Learning Italian

I never realised that learning Italian was a competitive sport.  But around the cottage this is starting to be the case.

Jean's homework.

We had our first lesson last Friday and were plunged into the realm of verbs – both the regular and the irregular.  I must have been away the day they covered all this in school so not only was I learning Italian I was also learning the structure of language – in Italian.  Suffice it to say I don’t think I’m going to be a star pupil.

My lovely wife, however, was taking it all in, chipping in with useful comments and questions and making copious notes along the way.  After an hour my brain was full and our tutor, Mauro, realising that nothing more was going in asked us to do a little homework for the next lesson.  Nothing too taxing but homework none the less.

We adjourned to a bar around the Campo in Siena for a well deserved drink and discussion.  We were pleased with the lesson and with our choice of language school.  Yes, there was some homework to do but, let’s face it, we didn’t have a lot else to do.  It should be easy – no stress.

Yesterday morning I rose at my usual time of 10am, refreshed my cup of tea in the kitchen, and wandered out to the verandah.  There, hunched over her notes with cigarette in hand, was my wife furiously scribbling homework notes, completing sentences, scouring the dictionary for nouns, and  filling page after page with perfectly executed Italian.

Now to put things in context, I’d spent upwards of 15 minutes the previous day sitting by the pool jotting down some random notes which I thought might cover the homework.  I had included a rather good doodle of an Italian villa on a hill with a Cypress tree next to it – not strictly part of the homework but I’m sure I would get extra marks for it.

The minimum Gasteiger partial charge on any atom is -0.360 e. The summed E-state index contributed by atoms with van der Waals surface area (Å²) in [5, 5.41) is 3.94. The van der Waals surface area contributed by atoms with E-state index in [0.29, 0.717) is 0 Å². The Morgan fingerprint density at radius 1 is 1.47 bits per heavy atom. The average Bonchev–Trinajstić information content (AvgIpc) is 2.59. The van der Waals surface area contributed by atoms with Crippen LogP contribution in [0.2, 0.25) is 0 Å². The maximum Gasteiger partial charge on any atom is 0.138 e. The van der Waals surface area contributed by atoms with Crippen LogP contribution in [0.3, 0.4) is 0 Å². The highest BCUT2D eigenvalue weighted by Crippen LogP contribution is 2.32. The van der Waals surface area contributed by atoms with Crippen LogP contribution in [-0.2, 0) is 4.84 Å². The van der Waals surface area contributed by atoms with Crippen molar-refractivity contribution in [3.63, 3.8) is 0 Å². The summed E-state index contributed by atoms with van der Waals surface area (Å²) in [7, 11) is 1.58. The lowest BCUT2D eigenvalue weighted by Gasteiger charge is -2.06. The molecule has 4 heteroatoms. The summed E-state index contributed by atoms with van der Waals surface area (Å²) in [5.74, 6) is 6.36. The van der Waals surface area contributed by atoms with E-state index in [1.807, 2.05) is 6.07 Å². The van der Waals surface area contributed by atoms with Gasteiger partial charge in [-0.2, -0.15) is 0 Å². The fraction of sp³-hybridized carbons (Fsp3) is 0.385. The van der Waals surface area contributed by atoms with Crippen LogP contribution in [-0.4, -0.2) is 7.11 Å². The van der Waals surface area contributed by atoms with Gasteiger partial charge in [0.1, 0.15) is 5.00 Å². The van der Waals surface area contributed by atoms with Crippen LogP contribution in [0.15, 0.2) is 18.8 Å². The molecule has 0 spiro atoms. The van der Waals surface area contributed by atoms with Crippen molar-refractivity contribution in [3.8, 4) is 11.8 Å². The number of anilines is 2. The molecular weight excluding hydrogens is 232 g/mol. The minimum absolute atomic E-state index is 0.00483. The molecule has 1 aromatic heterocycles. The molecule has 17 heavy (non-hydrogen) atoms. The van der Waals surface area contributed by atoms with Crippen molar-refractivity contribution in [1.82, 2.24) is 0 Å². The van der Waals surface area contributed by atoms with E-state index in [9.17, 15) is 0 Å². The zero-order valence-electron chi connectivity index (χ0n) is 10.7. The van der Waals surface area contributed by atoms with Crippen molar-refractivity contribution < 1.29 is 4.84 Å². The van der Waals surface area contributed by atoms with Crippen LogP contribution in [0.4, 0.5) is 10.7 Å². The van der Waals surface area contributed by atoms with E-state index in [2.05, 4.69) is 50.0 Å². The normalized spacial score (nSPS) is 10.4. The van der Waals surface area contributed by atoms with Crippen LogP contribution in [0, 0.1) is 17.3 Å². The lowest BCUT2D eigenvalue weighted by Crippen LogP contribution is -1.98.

I could see where this was going and I wasn’t going to stand for it.  The last 24 hours has seen a flurry of activity as notes are made about notes, verbs are conjugated and nouns are possessed and repossessed.  Conversation has been non-existent and the only sound has been the occasional sentence said aloud in italian to test pronunciation.

Alas I fear it is all to no avail as every time I sneak a look at Jean’s work I see myself drifting further behind the pace.  My only hope is that time honoured excuse – the dog ate my homework.

Now, where is Daisy?

One thought on “Learning Italian

  1. Bad boy. Try this:
    “Per favore signore, il mio cane ha mangiato i miei compiti. …
    Non mi credete?
    La verità è che ho bevuto troppo Chianti presso la piscina”.

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